• Global catastrophe;
  • risk policy;
  • experiment;
  • asteroid

Recent articles by Busza et al. (BJSW) and Dar et al. (DDH) argue that astrophysical data can be used to establish small bounds on the risk of a “killer strangelet” catastrophe scenario in the RHIC and ALICE collider experiments. The case for the safety of the experiments set out by BJSW does not rely solely on these bounds, but on theoretical arguments, which BJSW find sufficiently compelling to firmly exclude any possibility of catastrophe.

Nonetheless, DDH and other commentators (initially including BJSW) suggested that these empirical bounds alone do give sufficient reassurance. This seems unsupportable when the bounds are expressed in terms of expectation value—a good measure, according to standard risk analysis arguments. For example, DDH's main bound, pcatastrophe < 2 × 10−8, implies only that the expectation value of the number of deaths is bounded by 120; BJSW's most conservative bound implies the expectation value of the number of deaths is bounded by 60,000.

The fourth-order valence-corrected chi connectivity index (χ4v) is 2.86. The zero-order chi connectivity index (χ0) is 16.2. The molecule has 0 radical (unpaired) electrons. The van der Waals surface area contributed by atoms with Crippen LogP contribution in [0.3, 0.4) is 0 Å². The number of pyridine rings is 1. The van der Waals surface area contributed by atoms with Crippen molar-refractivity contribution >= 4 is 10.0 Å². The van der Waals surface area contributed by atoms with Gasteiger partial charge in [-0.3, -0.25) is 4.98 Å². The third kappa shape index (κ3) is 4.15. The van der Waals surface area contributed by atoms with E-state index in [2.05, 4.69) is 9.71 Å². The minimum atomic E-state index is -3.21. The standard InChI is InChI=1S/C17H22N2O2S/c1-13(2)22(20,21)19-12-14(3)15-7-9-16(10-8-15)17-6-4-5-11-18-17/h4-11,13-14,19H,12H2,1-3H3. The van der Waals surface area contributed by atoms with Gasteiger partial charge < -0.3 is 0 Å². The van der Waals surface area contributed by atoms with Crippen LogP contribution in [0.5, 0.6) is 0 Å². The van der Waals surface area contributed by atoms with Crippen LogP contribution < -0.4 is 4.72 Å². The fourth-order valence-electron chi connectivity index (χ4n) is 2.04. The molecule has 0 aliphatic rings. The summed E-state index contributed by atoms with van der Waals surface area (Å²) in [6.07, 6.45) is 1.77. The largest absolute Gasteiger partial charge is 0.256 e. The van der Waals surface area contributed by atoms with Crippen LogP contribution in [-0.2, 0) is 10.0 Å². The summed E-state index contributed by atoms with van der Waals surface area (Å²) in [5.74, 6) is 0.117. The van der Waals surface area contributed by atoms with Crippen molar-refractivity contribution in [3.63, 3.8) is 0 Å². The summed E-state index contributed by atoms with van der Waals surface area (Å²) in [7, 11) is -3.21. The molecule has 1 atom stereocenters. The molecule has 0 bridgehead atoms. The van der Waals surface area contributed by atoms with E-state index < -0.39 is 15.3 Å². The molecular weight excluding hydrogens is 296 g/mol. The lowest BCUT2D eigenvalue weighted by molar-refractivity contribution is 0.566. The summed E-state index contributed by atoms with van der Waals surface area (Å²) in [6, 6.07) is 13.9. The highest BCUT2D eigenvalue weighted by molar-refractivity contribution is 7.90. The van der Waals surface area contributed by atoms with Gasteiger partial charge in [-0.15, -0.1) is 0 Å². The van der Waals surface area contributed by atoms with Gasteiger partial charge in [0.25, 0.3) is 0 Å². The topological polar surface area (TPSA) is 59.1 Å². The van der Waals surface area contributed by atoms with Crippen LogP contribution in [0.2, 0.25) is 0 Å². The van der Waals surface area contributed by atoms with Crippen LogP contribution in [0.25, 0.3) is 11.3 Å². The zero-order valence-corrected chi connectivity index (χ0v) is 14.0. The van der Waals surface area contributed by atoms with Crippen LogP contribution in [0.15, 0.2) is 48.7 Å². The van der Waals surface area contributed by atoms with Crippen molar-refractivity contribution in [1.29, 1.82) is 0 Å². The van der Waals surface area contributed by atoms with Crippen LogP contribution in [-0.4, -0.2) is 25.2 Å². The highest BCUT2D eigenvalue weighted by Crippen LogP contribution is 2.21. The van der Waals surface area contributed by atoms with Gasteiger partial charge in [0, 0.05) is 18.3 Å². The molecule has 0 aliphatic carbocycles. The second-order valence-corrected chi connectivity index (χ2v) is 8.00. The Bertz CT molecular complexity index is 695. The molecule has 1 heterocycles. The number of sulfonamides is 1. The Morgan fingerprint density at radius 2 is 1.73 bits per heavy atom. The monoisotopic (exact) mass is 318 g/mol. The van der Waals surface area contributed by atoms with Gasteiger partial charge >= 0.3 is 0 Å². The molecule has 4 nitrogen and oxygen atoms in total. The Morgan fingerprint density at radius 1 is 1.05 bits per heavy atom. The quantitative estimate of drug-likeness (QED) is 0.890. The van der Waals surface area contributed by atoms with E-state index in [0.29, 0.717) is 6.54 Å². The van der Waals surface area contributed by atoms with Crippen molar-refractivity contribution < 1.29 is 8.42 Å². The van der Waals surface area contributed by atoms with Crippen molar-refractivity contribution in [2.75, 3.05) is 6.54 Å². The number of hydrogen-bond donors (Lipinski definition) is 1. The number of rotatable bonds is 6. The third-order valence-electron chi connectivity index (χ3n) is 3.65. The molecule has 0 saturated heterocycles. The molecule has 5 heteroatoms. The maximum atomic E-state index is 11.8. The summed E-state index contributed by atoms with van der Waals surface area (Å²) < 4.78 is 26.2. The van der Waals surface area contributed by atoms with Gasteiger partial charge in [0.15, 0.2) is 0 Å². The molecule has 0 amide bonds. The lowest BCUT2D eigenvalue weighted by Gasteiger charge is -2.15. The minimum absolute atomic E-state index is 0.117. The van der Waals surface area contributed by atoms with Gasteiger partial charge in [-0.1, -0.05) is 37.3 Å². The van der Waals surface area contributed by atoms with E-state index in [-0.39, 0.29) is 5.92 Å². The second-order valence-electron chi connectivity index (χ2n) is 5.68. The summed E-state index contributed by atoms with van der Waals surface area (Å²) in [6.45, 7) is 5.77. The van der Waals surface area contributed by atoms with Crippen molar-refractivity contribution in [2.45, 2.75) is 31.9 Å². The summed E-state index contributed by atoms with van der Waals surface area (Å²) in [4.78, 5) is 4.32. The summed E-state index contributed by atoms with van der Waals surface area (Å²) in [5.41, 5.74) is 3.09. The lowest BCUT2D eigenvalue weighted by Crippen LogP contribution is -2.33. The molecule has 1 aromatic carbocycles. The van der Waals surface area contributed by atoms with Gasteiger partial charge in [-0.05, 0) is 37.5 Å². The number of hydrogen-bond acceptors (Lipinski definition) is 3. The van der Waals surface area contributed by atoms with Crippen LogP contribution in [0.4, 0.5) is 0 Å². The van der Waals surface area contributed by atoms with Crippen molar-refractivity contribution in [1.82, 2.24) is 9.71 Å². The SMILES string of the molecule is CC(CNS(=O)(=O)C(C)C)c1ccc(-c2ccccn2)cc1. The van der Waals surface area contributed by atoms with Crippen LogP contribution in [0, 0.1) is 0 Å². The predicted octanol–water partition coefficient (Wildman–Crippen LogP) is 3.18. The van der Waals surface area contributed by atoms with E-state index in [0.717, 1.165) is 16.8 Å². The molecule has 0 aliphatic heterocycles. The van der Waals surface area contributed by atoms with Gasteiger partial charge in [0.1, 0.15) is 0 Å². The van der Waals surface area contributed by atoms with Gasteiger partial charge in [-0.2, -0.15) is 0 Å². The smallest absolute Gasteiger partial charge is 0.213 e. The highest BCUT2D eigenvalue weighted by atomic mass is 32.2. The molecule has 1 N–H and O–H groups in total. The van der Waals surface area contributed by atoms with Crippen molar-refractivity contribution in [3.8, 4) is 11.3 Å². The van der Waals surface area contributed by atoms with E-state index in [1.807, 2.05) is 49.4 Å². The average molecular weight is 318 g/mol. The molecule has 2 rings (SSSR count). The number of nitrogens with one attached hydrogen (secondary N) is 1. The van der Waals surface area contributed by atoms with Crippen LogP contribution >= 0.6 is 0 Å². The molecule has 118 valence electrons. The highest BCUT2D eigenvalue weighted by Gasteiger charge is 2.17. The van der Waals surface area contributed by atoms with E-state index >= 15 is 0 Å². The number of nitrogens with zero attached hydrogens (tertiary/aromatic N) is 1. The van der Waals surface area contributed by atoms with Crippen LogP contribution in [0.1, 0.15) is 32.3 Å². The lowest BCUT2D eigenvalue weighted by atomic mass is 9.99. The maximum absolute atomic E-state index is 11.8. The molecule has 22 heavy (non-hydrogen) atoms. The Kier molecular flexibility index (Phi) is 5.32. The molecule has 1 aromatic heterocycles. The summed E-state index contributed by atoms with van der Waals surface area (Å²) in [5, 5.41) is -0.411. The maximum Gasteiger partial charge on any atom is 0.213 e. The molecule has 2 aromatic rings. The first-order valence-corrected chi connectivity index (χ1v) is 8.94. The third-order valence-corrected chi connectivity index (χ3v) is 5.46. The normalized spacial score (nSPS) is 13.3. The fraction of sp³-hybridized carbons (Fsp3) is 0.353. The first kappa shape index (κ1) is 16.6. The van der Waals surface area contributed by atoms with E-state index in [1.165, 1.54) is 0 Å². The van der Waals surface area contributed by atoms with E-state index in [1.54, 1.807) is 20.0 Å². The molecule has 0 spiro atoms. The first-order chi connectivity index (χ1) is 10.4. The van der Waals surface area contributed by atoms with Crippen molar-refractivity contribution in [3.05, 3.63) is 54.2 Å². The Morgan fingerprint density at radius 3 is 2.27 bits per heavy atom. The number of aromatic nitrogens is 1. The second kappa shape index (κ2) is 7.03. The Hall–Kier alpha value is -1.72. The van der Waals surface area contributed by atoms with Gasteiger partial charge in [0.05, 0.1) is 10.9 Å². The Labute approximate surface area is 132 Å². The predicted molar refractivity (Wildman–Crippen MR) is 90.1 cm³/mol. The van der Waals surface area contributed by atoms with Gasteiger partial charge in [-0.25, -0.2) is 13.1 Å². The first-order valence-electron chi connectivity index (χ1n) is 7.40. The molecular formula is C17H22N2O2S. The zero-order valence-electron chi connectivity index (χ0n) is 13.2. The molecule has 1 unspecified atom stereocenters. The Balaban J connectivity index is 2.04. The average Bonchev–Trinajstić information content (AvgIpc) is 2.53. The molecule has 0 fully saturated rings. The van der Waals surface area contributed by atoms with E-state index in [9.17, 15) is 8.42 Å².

This article reappraises the DDH and BJSW risk bounds by comparing risk policy in other areas. For example, it is noted that, even if highly risk-tolerant assumptions are made and no value is placed on the lives of future generations, a catastrophe risk no higher than ≈10−15 per year would be required for consistency with established policy for radiation hazard risk minimization. Allowing for risk aversion and for future lives, a respectable case can be made for requiring a bound many orders of magnitude smaller.

In summary, the costs of small risks of catastrophe have been significantly underestimated by BJSW (initially), by DDH, and by other commentators. Future policy on catastrophe risks would be more rational, and more deserving of public trust, if acceptable risk bounds were generally agreed upon ahead of time and if serious research on whether those bounds could indeed be guaranteed was carried out well in advance of any hypothetically risky experiment, with the relevant debates involving experts with no stake in the experiments under consideration.